The way you deal with your deposit funds is a key point to financial planning and this planning needs to be considered carefully, especially with this new deposit protection limit change in mind. A regular review of savings strategy is always worthwhile to ensure that the best is being made of your capital with historically low bank base rates and rising inflation. The beginning of a New Year might be a good opportunity based on your circumstances and needs?

    At the same time, you may wish to check your position with regards to the use of this year’s Cash ISA allowance of £5,100, if you have not used this in full.

    With this in mind, it should be noted that we are all different and your savings strategy will be individual to your needs, such as access and your overall tax position. Therefore, this article should not be seen or used as individual advice.

    Seek Independent Financial Advice (IFA) for your circumstances. Have a great New Year.

    Keith Churchouse
    Director of Churchouse Financial Planning Limited

    Churchouse Financial Planning Limited is authorised and regulated by the Financial Services Authority. The Financial Services Authority does not regulate taxation advice.

     

  • 06 Nov 2010 7:22 AM | Paul Gorman
    Recent research amongst British Chamber of Commerce members showed that only 4% of the business owners questioned had any shareholder protection in place.

    Amid the time-consuming, complex business of running a company, unfortunately very little attention is paid to what might happen if a shareholder dies, or becomes seriously ill, and the above figures bear this out. To a point this is understandable, as business owners primary focus is the success of the company. Sadly though success can quickly and easily turn to failure if a business owner dies or is seriously ill.

    So who should be responsible for raising the awareness of what can go wrong ? To my mind, this should rest with the company’s professional advisers - be they financial planner, accountant or solicitor, after all each one has a vested interest in a company’s continued success.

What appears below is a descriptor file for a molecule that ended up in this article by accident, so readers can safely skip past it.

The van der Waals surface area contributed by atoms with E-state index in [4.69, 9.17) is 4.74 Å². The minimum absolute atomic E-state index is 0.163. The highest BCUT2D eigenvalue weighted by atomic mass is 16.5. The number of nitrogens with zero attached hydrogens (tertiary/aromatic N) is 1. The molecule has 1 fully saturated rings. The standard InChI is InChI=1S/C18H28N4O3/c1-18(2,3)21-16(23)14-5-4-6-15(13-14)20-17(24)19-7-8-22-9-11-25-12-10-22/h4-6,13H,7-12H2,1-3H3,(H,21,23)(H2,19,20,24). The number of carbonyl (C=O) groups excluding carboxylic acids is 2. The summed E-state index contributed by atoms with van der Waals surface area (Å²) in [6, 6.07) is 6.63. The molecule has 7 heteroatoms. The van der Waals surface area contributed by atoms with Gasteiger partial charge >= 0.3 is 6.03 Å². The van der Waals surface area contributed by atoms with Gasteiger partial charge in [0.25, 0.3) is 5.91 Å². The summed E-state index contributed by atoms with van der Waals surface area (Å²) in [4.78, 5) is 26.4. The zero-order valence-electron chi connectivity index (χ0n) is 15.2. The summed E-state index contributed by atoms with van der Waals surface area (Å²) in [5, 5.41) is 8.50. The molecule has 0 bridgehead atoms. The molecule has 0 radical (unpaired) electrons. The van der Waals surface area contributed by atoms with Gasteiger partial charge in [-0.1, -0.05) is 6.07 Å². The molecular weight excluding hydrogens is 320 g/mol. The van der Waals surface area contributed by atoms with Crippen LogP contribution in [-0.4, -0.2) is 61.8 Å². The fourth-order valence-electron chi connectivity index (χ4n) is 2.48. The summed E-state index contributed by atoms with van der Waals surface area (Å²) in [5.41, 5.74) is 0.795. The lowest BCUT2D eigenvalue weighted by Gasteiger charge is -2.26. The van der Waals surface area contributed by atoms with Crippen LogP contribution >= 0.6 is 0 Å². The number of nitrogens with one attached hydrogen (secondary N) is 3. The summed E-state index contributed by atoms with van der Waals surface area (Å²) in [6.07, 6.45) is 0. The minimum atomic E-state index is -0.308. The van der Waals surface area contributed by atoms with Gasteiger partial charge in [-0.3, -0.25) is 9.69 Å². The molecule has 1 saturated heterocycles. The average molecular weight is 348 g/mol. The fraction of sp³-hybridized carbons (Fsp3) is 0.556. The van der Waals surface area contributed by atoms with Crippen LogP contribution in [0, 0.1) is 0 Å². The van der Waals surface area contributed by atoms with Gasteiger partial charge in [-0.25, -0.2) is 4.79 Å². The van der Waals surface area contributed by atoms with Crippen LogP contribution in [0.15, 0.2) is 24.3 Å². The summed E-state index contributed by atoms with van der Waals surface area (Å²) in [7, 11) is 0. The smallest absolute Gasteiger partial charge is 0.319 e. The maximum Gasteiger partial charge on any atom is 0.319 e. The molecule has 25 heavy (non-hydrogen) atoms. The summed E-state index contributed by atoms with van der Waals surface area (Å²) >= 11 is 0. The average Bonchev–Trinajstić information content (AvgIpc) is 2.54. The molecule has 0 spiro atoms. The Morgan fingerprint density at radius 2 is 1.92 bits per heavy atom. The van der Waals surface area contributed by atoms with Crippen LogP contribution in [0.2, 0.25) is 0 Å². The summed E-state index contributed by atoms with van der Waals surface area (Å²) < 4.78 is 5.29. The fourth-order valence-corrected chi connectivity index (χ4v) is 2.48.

A business comprised of major shareholders will be aware that the long-term success of their business will depend on their contribution. But they may not have thought through the potential disastrous implications that could ensue if one dies or becomes seriously ill.

    A company’s Articles of Association deal with the issues of transferring and selling shares. In most cases the deceased or critically ill shareholder’s shares pass to their beneficiaries who obviously have a right to their inheritance. After inheriting the voting rights, the beneficiaries have the right to a say in the running of the business.

    This can cause problems as the beneficiaries may not have the necessary skills and experience to take on a role within the company. They may not share the same aspirations and objectives the surviving shareholders have for the business. They may not get on with the surviving shareholders and are likely to prefer a cash sum rather than shares.

    The surviving shareholders may prefer to continue in business on their own and prefer to purchase the shares, but may not have sufficient capital available. Without the necessary capital an outside third party, potentially hostile bidder, or even a competitor, could purchase the shares.

    The likelihood is that the surviving shareholders will want to retain control of the company and the beneficiaries will want  a cash equivalent value for the shares. Many companies adopt a pre-emption clause in their Articles of Association which allow the shareholders the right to buy the shares of the deceased or critically ill shareholder. Companies without any Shareholder Protection in place often try to borrow the money from banks to do this but not only can this create a large debt for the company, the banks can be reluctant to lend if they feel that the deceased or critically ill shareholder was key to the running of the business.

    Shareholder Protection overcomes all of these potentially disastrous scenarios as it provides the funds necessary to allow for the beneficiaries to receive cash in lieu of shares and the surviving shareholders to continue in business on their own without any inexperienced or unwanted involvement and without any threat from third parties.

    It is essential that the solution is implemented correctly, the protection plans are written to match the business set up, the right associated agreements are in place and the appropriate amount of cover is provided and thus it is usually advisable for the business owners professional advisers to communicate and confer to make sure this is the case.